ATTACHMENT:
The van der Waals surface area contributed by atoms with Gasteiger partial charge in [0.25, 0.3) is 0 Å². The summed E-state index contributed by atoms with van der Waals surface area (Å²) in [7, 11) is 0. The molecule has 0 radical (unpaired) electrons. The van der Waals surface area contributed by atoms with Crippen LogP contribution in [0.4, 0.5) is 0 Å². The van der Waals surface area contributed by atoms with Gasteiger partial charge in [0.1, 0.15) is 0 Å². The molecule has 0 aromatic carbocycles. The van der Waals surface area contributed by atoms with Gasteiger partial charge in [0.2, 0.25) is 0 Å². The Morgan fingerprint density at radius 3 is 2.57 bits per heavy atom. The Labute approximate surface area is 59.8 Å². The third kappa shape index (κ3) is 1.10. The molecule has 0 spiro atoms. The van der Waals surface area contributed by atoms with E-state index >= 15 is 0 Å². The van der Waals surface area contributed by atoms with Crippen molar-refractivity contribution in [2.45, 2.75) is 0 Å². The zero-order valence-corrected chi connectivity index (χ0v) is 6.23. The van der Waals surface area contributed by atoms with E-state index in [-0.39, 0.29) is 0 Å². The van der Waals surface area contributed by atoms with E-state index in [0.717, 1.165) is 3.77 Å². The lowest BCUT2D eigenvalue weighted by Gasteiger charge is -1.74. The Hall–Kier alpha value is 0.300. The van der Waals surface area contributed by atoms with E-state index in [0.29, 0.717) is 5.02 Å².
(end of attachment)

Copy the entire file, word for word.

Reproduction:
The van der Waals surface area contributed by atoms with Gasteiger partial charge in [0.25, 0.3) is 0 Å². The summed E-state index contributed by atoms with van der Waals surface area (Å²) in [7, 11) is 0. The molecule has 0 radical (unpaired) electrons. The van der Waals surface area contributed by atoms with Crippen LogP contribution in [0.4, 0.5) is 0 Å². The van der Waals surface area contributed by atoms with Gasteiger partial charge in [0.1, 0.15) is 0 Å². The molecule has 0 aromatic carbocycles. The van der Waals surface area contributed by atoms with Gasteiger partial charge in [0.2, 0.25) is 0 Å². The Morgan fingerprint density at radius 3 is 2.57 bits per heavy atom. The Labute approximate surface area is 59.8 Å². The third kappa shape index (κ3) is 1.10. The molecule has 0 spiro atoms. The van der Waals surface area contributed by atoms with E-state index >= 15 is 0 Å². The van der Waals surface area contributed by atoms with Crippen molar-refractivity contribution in [2.45, 2.75) is 0 Å². The zero-order valence-corrected chi connectivity index (χ0v) is 6.23. The van der Waals surface area contributed by atoms with E-state index in [-0.39, 0.29) is 0 Å². The van der Waals surface area contributed by atoms with E-state index in [0.717, 1.165) is 3.77 Å². The lowest BCUT2D eigenvalue weighted by Gasteiger charge is -1.74. The Hall–Kier alpha value is 0.300. The van der Waals surface area contributed by atoms with E-state index in [0.29, 0.717) is 5.02 Å².